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Chart of the Day: Protected Bike Lanes vs. Ridership

Speaking of induced demand, this chart measures the growth in bike ridership before and after the construction of protected bike lanes in a number of cities around the US, including Austin, Portland, and Chicago.   [It comes from this report:  Lessons from the Green Lanes.] Streets.mn is a non-profit and is volunteer run. We rely […]

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I Am Induced Demand (and So Can You)!

“Induced demand” is the “build-it-and-they-will-come” theory of driving. If you add a lane, that lane will fill with traffic. Essentially, if you make it easier or faster to drive, people will do just that, and do it in droves. So the latest discussion of the future of 26th and 28th Streets has prompted me to realize […]

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This Morning, I Wore a Sweater

July 14, 0700 hours, 61 degrees.   I put a sweater on.  I sat downtown to wait for my bus, closed my eyes, and took it all in. Buses rumble bumble down Marquette in between buildings with names of corporation-people past and present, whooshing warm wind after they’ve passed. Air brakes pump, kneeling bus ramps […]

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Northfield: Adding Value to Woodley Street

Streets belong to you…and me…and everybody else; streets are public spaces – like parks – and might just be our most undervalued and underutilized community resources.  Northfield and Rice County are beginning to plan a reconstruction project on Woodley Street and this particular street is a golden opportunity to add value and change the conversation, too. What […]

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A Kid, Some Bottles, and an Engineer On a Bike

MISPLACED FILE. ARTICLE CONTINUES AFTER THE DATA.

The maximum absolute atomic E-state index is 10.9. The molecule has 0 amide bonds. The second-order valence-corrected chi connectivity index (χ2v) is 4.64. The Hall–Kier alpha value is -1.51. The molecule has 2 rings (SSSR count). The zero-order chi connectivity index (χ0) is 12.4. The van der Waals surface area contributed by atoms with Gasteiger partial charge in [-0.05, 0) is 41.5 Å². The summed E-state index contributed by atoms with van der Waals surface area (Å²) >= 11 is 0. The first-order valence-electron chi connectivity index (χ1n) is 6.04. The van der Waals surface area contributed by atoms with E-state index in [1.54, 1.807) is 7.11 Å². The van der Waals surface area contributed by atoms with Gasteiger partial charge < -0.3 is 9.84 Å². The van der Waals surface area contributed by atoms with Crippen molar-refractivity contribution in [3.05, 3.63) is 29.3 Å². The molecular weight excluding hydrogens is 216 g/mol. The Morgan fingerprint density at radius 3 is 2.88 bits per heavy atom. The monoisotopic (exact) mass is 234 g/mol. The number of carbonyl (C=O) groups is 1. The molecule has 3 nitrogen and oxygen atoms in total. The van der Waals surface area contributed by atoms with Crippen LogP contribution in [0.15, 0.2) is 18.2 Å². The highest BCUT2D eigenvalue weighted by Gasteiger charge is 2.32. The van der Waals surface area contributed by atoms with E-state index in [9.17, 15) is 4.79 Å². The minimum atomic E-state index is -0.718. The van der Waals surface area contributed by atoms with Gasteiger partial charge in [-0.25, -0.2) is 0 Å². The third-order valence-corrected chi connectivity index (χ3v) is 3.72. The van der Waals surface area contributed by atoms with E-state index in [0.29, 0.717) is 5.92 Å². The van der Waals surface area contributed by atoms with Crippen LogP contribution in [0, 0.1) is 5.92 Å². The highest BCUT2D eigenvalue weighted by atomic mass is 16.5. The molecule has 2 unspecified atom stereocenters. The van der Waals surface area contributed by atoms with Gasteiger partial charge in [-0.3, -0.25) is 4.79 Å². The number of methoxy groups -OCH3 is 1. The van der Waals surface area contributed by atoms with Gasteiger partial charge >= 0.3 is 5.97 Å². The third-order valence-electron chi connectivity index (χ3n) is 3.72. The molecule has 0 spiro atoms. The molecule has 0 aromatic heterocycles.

By U.S. standards we have fairly good pedestrian and bicycle infrastructure around the Twin Cities. For many years Minneapolis was ranked number two in the nation and quite proud of it. In 2011 we even jumped up to number one briefly. How times change. We were back to our comfortable number two in 2012, the […]

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Chart of the Day: Approaching Peak Portland?

When will we exhaust our supplies of Portland? Research suggests that Peak Portland may be just around the corner–the rate of discovery of new sources of Portland has slowly decreased to a mere trickle over the past several decades. In 2013, Portland consumption hit an all-time high, reaching 31 Portland mentions per person per month […]

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Neighbors Put Pedestrians First on West 29th Street

For the folks who missed the West 29th Street Reconstruction Open House in May, you missed the ultimate rarity: a public meeting in which everyone seems to agree on something! 29th might in fact be the most pot-holed and least attractive street in the city, but this didn’t seem to sway folks’ decidedly pro-pedestrian enthusiasm. […]

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Speeding Up the Green Line

The Green Line’s on-time performance is poor. Few trains are able to meet the already relaxed running time. Lateness of 5 minutes is typical and 12 minutes not uncommon. After almost a month of late and erratically timed trains, it’s clear that unnecessarily restrictive traffic signals in St. Paul are the culprit. In contrast, Minneapolis […]